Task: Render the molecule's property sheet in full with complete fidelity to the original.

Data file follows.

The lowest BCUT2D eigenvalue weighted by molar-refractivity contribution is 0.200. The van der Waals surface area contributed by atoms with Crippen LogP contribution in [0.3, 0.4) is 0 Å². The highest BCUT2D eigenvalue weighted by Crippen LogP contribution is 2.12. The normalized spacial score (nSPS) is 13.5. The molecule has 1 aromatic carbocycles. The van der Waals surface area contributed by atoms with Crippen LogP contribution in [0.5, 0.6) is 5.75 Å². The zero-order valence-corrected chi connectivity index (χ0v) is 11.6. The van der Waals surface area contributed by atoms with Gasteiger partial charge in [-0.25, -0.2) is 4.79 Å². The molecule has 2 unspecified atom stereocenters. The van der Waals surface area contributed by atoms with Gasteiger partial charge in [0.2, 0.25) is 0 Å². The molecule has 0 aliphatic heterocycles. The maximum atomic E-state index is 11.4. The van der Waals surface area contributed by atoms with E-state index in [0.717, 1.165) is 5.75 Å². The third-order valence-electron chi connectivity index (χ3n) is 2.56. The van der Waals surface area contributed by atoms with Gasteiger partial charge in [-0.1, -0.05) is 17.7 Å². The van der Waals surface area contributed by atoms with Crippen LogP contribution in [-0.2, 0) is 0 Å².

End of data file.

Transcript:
The lowest BCUT2D eigenvalue weighted by molar-refractivity contribution is 0.200. The van der Waals surface area contributed by atoms with Crippen LogP contribution in [0.3, 0.4) is 0 Å². The highest BCUT2D eigenvalue weighted by Crippen LogP contribution is 2.12. The normalized spacial score (nSPS) is 13.5. The molecule has 1 aromatic carbocycles. The van der Waals surface area contributed by atoms with Crippen LogP contribution in [0.5, 0.6) is 5.75 Å². The zero-order valence-corrected chi connectivity index (χ0v) is 11.6. The van der Waals surface area contributed by atoms with Gasteiger partial charge in [-0.25, -0.2) is 4.79 Å². The molecule has 2 unspecified atom stereocenters. The van der Waals surface area contributed by atoms with Gasteiger partial charge in [0.2, 0.25) is 0 Å². The molecule has 0 aliphatic heterocycles. The maximum atomic E-state index is 11.4. The van der Waals surface area contributed by atoms with E-state index in [0.717, 1.165) is 5.75 Å². The third-order valence-electron chi connectivity index (χ3n) is 2.56. The van der Waals surface area contributed by atoms with Gasteiger partial charge in [-0.1, -0.05) is 17.7 Å². The van der Waals surface area contributed by atoms with Crippen LogP contribution in [-0.2, 0) is 0 Å².